Igor Tchetuev, Wallace Collection, London

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The Independent Culture

Another Sunday-morning recital series at the Wallace Collection has started, the seventh since they were launched in 1997. The object is largely, though not exclusively, to give performers their London debut, although the chosen ones seem to have achieved some kind of distinction or recognition already, often abroad. Last Sunday introduced the Ukrainian pianist Igor Tchetuev to London. He won the prestigious Rubinstein Competition in Tel Aviv three years ago, though he is only 21 now. (He is, in fact, still studying – with Vladimir Krainev in Hanover.)

Without elaborating theories about what sort of pianists win competitions, Tchetuev's showing in the Long Picture Gallery of this lovely house didn't really suggest the sort of youngster who bowled them over in Israel. After all, they needn't have awarded a first prize at all, and he was, apparently, the audience's favourite, too.

Tchetuev played a programme of Chopin, Rachmaninov and Liszt, so no credit to him for imagination on that score. His performance of Chopin's B minor Sonata was a model of a kind – mellow and well- rounded but containing no surprises and rather detached. A London audience, spoilt for choice, has a right to expect something more in such familiar music. Perhaps Tchetuev thought that a Sunday- morning crowd – and it was a good crowd – hadn't the stomach for the first movement repeat, for he left it out. He introduced the final movement in a spirit of stealthy haste, as if saving himself for something broader and bolder later on. But it didn't quite happen.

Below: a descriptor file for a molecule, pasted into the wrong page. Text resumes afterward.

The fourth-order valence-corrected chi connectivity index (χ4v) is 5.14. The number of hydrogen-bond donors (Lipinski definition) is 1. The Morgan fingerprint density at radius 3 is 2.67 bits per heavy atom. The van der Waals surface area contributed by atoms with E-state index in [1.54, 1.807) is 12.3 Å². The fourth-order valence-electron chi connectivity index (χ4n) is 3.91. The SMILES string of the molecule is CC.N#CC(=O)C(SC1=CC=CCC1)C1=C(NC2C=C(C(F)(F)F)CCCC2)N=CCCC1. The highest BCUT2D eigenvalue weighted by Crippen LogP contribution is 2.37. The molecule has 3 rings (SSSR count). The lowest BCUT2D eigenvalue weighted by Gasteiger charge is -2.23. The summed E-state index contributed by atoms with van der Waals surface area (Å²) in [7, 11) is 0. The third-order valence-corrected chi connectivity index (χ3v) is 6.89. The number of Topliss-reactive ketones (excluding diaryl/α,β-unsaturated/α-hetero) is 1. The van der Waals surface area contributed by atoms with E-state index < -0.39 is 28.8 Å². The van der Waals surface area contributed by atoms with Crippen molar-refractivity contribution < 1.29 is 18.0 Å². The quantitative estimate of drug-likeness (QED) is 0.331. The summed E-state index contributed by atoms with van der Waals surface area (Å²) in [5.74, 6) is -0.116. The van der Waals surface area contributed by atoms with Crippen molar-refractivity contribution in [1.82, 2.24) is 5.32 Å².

Rachmaninov's Corelli Variations are increasingly popular with pianists, if only because we hear so many who are Russian-trained. They're rather like a set of piano studies – though far from exclusively technical – and very sharply characterised, though occasionally Rachmaninov seems to repeat himself (there are two "galloping" variations, for instance). The composer himself used to make cuts in response to the amount of coughing in the audience. There was very little on this occasion, yet after making Corelli's theme itself exceedingly slow and sad, Tchetuev did a lot less than he might to energise the various characters in which Rachmaninov disguised it.

He certainly has good fingers, as we heard in Liszt's "Feux follets", while "Chasse-neige" and the 10th of the Transcendental Studies were fluent and masterly. But not exactly thrilling. A very mainstream programme was rounded off with two popular encores – Liszt's third Liebestraum and Rachmaninov's B flat major Prelude. No surprises there, either.

Further recitals on 11, 18 & 25 Nov and 2 Dec (020-8423 4121)